A Pakistan series draws to the surface a certain poison in English attitudes to the rest of the world. It’s always Pakistan. And it’s all there in this book. It needed a Pakistani to be able to say it.
Book #5: A Social History of English Cricket – Derek Birley
JH: Tom, how much of this is conventional history?
TH: It’s all history. Rather like the previous two books, it’s an expert history of a place, this time of England, seen through the prism of cricket, and Birley’s point really is that cricket as a metaphor and as a mirror held up to English social history is sufficient to provide an insight into the parabola of the past 300 years. And one of the ways in which it’s an excellent work of history is that it’s often very, very funny. It exposes the degree of hypocrisy and sham that underlines a lot about what the Victorians in particular made for cricket. Even as it’s inflating the mythic role that cricket has as the mirror held up to England, it’s simultaneously puncturing it. I think it’s a wonderful book.
LB: It’s essentially a history of hypocrisy, which itself is the history of English cricket. He cuts to the quick on ‘walking’, where the English ‘gentleman’ insists on walking because he believes in the spirit of the game. Whereas Birley’s point is that the amateur English batsman is not going to be told what to do by the professional umpire and so took the law into his own hands – that’s why he’s walking.
PW: The title is the most misleading of any cricket book I’ve ever read. It sounds like a dry account that you’d find mothballed in a dark room somewhere in a library but it’s pretty vibrant and witty and irreverent, and his political leanings are quite clear.
TH: Yeah, the irony of this book is it’s actually a vastly more ‘Marxist’ book than Beyond a Boundary. It’s always aware of the effects of class and money.
Book #6: Rain Men – Marcus Berkmann
JH: We have talked a lot about the pros, but almost all cricket is amateur cricket. Frances, perhaps you can kick us off on the notion of the inept amateur, and the humour of it.
FE: To me the issue is this: the people who can play cricket brilliantly can’t write, and those who can write brilliantly generally can’t play cricket! With Rain Men and others like it you have absolutely spectacular writing, and rather more than the protagonists at the elite level, they provide these great insights into why anyone plays any game, insights into human relationships, human values, fairness, and they come up with greater insights into the human condition than the often rather boring stories from those at the top. And these sorts of books have far more resonance with the public than the elite sportsman’s book.
LB: Marcus Berkmann invented a genre, that of the hopeless amateur. And still nobody’s ever done it better. He’s not invented wit or humour in cricket, but he has invented a genre about being useless and that in itself is another very English strand. Very readable, very enjoyable.
WF: I think Rain Men sounds like Marcus is talking to you, and that is no accident. It’s also very nicely structured, over the course of a year, using the months not just as ways into the cricket season but as hooks for little essays on different aspects of cricket. Because it’s over a year, you get a feeling that the end of one cycle has come and the next cycle is beginning, suggesting a cycle going on into infinity. It’s a congenial book, it’s so warm, but I don’t feel that it’s letting me in on something bigger about how people relate to one another. The portraits of the characters are little vignettes, but I don’t know if they have the kind of amplitude around them that you’d look for in a really great book.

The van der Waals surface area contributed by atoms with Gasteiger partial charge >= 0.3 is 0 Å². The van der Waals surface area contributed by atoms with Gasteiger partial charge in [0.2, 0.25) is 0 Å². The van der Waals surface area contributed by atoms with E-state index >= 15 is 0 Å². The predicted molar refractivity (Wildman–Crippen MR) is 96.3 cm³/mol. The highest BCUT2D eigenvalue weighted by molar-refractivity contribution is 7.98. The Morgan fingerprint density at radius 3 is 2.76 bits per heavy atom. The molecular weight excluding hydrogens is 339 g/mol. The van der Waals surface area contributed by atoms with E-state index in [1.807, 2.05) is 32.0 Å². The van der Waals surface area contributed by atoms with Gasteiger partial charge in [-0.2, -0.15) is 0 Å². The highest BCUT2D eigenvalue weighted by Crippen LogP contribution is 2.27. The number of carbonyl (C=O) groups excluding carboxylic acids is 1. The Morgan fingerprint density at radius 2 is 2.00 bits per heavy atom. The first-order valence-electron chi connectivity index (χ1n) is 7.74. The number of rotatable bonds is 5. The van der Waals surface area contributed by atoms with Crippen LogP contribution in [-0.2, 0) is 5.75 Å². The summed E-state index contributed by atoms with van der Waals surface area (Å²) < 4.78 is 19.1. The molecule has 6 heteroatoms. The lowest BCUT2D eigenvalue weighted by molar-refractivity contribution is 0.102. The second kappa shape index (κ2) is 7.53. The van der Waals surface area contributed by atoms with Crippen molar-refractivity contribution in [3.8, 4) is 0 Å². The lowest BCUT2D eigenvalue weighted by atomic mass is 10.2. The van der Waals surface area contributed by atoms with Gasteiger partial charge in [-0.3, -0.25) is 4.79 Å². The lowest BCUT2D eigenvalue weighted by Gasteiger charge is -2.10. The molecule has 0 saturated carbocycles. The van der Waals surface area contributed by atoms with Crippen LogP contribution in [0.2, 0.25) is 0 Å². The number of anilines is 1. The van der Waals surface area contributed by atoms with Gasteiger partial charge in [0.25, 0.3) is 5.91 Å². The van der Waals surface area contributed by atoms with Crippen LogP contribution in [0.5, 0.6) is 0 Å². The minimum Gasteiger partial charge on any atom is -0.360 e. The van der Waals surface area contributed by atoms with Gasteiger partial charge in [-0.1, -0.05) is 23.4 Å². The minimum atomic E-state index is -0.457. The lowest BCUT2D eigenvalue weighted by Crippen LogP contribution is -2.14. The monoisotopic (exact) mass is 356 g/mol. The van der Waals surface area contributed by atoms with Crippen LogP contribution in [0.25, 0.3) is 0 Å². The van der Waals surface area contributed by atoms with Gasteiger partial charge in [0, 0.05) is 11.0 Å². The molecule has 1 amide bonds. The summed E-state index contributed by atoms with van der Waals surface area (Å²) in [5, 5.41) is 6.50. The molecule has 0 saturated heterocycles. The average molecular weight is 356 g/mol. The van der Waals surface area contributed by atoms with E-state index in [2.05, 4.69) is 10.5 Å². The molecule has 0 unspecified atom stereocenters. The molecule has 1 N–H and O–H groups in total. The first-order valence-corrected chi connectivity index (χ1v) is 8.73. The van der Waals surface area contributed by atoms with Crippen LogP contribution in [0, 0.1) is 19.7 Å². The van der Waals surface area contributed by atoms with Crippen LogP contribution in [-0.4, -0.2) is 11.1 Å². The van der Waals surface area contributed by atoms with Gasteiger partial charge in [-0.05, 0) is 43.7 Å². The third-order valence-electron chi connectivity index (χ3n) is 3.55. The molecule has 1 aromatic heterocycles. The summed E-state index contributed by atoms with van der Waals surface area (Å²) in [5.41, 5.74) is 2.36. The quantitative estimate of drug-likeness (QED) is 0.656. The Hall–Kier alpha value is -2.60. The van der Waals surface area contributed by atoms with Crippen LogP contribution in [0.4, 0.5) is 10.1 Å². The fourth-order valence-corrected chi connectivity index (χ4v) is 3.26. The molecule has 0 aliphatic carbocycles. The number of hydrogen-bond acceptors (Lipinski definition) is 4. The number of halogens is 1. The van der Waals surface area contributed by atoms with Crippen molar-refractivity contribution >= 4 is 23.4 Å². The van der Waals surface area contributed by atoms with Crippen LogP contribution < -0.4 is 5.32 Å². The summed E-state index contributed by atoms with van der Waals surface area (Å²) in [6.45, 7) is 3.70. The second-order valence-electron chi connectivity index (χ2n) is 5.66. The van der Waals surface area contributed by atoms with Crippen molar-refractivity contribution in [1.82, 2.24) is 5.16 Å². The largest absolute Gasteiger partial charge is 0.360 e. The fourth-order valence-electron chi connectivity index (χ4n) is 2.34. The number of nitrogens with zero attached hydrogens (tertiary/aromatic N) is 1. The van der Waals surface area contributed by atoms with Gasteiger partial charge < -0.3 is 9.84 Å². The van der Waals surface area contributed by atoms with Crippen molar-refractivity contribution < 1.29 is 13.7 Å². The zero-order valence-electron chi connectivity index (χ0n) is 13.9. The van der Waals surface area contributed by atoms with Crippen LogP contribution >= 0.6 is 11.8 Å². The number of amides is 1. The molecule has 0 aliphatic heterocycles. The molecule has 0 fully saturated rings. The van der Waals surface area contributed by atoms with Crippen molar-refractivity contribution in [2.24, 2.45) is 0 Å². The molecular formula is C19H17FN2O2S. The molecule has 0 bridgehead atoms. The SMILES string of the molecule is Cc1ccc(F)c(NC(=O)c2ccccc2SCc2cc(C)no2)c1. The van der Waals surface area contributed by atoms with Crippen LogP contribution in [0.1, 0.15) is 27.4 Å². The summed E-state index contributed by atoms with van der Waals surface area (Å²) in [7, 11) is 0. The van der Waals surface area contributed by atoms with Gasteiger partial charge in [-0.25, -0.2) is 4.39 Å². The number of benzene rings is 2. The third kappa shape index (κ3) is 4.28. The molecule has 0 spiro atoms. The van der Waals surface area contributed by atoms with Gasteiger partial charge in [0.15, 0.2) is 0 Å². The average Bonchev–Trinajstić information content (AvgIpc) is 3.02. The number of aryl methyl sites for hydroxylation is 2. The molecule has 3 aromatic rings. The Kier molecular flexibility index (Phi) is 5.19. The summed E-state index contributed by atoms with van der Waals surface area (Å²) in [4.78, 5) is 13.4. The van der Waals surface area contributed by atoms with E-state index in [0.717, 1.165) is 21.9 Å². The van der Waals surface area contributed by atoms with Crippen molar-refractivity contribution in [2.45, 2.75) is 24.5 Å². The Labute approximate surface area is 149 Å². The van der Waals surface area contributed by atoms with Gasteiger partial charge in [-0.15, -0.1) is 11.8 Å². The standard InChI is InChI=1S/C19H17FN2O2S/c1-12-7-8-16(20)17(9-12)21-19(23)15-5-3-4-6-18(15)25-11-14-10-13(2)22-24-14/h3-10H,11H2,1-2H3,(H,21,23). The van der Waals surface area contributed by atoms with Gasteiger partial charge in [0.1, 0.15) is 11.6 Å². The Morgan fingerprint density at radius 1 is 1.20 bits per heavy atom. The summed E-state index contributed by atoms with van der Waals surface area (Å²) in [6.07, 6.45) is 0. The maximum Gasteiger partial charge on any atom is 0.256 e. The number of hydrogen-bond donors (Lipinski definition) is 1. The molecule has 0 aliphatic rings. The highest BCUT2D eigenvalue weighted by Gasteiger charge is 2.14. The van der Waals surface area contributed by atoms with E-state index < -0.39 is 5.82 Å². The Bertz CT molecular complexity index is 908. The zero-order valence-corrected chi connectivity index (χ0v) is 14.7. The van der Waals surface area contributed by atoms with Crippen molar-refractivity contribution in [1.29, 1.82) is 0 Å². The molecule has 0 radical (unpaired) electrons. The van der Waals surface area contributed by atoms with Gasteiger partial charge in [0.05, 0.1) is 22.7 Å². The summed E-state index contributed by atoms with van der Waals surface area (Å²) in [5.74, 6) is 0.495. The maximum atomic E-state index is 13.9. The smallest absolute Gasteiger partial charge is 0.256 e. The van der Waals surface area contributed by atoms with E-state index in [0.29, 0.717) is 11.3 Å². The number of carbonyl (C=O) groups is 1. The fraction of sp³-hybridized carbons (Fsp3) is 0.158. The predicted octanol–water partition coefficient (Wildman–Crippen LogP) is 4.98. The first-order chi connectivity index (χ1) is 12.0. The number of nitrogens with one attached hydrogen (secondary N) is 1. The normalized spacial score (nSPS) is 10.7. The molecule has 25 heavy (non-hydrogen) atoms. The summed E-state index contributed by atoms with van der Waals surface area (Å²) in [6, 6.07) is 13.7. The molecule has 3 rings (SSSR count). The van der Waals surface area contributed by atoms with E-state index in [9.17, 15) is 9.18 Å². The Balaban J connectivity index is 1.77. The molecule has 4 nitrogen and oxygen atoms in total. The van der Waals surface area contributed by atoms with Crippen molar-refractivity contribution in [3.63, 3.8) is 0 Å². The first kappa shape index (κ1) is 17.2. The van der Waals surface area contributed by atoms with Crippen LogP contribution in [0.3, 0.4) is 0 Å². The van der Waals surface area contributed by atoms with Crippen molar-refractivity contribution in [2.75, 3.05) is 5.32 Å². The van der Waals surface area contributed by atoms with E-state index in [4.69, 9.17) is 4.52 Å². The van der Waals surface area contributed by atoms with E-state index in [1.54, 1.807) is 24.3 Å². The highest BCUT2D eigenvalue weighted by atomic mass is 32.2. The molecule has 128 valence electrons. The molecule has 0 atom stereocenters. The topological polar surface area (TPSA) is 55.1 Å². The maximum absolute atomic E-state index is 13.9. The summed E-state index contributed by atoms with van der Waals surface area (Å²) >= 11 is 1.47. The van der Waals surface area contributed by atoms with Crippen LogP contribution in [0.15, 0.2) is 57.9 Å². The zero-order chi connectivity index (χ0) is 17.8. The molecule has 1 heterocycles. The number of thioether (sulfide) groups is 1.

TH: I actually disagree with that. I think it’s a book with a deep sense of pathos and also bathos. It’s the story of a man who yearns to be a great cricketer but never will be. And that is the stuff of English humour. That is the essence of all the best-loved British sitcoms. It’s the mismatch between aspiration and achievement, and I say that with some feeling!
Book #7: Chinaman – Shehan Karunatilaka
JH: The final book in our list is a novel. It’s a magnificent book, set in Sri Lanka, and its central rubric is the search for a mystery spinner called Pradeep Mathew and the old soak of a journalist that’s after him.
WF: This was a great surprise to me. It’s such an original and quite experimental novel, but it’s integrated into so much real cricket that you genuinely don’t know if this figure Pradeep Mathew actually existed or not. And again there’s this contrast between the great sportsman and the observer, who’s physically enfeebled and can only dream of that sort of athletic wonder and achievement.
JH: And in terms of what I was saying about it being a book about Sri Lanka, which isn’t necessarily a subject that we read a lot about.
WF: I think we’ve had three books on the list – this, plus Beyond a Boundary and The Unquiet Ones – in which cricket does figure as the colonial legacy of imperial bequest, and there’s an ambivalence in all three books. There’s a great richness to these societies through cricket, but it’s only because they’ve been colonised and oppressed.
DC: The thing that links it to Rain Men and the whole idea about thwarted ambition is right at the beginning when he’s talking about his fellow journalists – failed artists, scholars and idealists who now hate artists, scholars and idealists – and that made me think of a lot of ex-cricketers commentating… so often you see it in the commentary box when an ex-player is being nasty, and you think, why are you being so nasty? And to me it’s so transparent from the outside that it’s about bitterness.